A rapid evolution of circuit board production technologies has forced PCB machine manufacturers to develop high performance drilling and routing machines for speed and high precision.
In particular, before drilling holes to be used as a reference for the stacking operation of multi-layer boards, the manufacturers have introduced an X-ray inspection operation to determine and compensate the MLB "shrink and stretch" phenomenon.
The assembly methodologies for assembling the MLBs may vary from manufacturer to manufacturer but "superimposed", "staggered" or "cornered pads" are now a common practice and this has resulted in an improved drilling precision, which delivers a satisfactory center hole positioning in the drilled PCB stack.
Last step in the preparation process is called "STACK PREPARATION" phase. This is the assembly phase that involves putting all the necessary items that generate a pcb stack :
Low technology stacking equipment has shown that poor stacking precision can generate a huge cost at the end of the production process.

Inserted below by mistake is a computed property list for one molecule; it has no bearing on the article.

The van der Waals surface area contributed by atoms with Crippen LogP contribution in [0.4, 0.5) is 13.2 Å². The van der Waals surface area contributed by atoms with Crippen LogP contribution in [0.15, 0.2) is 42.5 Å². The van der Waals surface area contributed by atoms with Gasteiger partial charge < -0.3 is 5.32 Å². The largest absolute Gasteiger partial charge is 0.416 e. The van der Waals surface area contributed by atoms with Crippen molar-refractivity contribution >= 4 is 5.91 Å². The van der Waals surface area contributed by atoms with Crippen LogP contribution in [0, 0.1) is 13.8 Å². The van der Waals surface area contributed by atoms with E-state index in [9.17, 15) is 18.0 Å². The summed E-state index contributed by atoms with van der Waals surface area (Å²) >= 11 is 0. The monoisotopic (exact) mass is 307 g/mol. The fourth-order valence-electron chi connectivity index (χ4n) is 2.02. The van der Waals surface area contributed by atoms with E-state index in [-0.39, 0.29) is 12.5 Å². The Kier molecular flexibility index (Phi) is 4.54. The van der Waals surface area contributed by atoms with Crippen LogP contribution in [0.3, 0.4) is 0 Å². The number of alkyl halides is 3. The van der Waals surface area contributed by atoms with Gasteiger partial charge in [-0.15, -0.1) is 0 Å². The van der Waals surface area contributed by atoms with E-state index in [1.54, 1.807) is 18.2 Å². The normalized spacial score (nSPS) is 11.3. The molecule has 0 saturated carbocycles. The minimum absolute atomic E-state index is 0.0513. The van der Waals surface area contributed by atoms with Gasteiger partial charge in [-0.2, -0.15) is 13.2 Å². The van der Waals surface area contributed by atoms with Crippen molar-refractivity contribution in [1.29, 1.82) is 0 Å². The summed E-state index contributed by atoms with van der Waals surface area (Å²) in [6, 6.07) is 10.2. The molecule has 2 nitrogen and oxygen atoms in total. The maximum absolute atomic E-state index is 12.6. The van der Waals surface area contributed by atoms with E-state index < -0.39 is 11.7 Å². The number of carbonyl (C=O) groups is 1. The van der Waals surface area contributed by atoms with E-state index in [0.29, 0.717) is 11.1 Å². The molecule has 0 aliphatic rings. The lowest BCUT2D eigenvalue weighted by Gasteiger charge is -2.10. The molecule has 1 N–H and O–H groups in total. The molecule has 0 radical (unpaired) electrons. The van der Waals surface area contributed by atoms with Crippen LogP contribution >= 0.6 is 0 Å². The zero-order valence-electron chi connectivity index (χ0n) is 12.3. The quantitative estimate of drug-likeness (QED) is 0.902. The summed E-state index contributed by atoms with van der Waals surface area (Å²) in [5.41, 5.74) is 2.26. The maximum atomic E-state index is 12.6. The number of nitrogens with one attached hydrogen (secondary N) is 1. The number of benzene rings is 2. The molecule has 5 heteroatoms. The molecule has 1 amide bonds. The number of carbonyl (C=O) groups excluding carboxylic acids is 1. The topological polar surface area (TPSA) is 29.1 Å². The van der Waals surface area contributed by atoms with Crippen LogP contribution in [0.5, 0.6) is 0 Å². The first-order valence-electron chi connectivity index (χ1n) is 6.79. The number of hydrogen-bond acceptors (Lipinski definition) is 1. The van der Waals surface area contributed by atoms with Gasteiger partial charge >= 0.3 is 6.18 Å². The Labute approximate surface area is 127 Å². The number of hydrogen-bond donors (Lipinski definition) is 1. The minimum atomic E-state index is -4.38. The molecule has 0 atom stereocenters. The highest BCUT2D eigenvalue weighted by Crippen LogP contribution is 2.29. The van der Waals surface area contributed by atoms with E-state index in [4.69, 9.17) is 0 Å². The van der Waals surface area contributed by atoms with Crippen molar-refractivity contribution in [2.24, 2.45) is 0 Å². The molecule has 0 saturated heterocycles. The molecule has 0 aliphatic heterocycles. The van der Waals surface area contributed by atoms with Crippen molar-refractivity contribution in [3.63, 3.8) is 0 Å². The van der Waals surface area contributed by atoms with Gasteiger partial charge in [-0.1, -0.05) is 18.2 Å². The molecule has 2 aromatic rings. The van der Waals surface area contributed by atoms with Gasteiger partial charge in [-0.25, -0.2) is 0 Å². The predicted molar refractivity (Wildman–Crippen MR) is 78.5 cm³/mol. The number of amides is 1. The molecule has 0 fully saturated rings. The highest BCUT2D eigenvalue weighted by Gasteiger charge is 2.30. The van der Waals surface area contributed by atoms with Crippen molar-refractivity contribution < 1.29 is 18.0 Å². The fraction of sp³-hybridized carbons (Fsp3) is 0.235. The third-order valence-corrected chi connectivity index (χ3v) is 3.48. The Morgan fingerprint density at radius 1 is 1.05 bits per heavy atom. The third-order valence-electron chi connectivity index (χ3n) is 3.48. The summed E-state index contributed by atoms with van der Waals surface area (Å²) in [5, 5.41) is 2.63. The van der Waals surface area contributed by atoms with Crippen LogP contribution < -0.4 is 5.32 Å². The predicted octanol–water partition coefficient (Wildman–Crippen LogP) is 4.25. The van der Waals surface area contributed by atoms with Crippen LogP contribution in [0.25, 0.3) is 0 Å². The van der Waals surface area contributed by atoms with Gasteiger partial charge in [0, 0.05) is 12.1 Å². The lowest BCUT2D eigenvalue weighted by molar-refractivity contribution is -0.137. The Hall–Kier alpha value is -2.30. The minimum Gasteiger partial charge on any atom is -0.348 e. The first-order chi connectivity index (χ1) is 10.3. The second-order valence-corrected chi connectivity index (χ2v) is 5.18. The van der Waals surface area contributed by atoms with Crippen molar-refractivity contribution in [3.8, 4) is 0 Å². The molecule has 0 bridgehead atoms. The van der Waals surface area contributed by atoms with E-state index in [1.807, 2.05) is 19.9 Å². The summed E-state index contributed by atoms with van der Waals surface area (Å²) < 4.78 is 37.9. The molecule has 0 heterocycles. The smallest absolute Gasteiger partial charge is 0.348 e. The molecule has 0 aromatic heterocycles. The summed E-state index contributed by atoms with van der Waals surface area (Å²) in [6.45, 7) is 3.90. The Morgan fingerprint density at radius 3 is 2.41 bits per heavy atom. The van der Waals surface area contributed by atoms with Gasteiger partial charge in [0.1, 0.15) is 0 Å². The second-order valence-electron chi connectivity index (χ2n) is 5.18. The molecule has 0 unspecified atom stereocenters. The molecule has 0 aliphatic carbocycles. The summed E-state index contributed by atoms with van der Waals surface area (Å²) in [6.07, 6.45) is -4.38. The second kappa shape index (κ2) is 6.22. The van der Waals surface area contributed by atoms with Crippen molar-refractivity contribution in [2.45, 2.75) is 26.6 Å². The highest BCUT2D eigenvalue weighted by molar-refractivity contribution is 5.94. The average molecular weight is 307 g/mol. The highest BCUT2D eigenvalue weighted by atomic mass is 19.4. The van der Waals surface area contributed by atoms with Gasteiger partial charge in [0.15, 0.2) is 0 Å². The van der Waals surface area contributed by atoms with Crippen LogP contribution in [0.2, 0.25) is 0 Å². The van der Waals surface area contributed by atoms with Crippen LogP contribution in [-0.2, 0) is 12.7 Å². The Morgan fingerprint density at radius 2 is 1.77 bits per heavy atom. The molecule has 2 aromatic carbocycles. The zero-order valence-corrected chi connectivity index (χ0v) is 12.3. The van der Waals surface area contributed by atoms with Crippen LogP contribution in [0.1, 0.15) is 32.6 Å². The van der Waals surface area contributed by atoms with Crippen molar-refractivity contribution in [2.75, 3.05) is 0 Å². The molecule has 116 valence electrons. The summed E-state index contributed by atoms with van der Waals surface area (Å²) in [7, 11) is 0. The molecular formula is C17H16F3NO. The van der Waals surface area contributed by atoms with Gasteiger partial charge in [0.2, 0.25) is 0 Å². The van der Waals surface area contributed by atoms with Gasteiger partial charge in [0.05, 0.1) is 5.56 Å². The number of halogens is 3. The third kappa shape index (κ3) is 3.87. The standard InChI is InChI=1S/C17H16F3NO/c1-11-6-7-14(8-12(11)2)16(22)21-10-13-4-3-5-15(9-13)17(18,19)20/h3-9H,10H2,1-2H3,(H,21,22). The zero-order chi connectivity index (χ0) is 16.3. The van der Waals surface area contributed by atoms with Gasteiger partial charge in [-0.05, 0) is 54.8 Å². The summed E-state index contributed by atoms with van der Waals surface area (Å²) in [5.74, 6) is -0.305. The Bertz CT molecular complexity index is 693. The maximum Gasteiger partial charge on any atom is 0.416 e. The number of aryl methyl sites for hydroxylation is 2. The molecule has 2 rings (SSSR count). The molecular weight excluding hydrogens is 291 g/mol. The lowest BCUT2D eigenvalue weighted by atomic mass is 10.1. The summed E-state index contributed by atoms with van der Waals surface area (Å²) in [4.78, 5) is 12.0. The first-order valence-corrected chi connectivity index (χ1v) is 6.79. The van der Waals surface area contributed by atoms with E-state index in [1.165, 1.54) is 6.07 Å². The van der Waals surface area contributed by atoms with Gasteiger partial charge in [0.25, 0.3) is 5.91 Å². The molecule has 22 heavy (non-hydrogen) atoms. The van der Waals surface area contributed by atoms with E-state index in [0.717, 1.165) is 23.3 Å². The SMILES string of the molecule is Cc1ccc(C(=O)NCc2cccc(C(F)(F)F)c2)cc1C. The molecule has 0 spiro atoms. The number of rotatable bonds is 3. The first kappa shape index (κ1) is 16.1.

In particular a loose entry foil can generate a high rate of tool breakage and surface damage to the boards. Misaligned pinning can totally damage the work of the x-ray inspection process and generate a high rate of rejects.
Multilink has studied and developed a high precision pinning system, a very sophisticated taping head complete with stack pressure control, a ten Axis Cell controller system denominated FSS for the complete management of any stack production requirement. Multilink complete product line is dedicated to deliver the highest quality results for the pcb stack assembling operation.
Stack assembling operation
The stack assembling machines/systems must be provided with items matching all process specifications:
The quality and the performance of the stack assembling system can be heavily reduced if any of the above specifications are not met.
The supply of material out of specifications may damage the end result of the stack assembling operation. The following examples of taping and pinning show typical mistakes.
The consequences of correct and wrong operations are evidenced.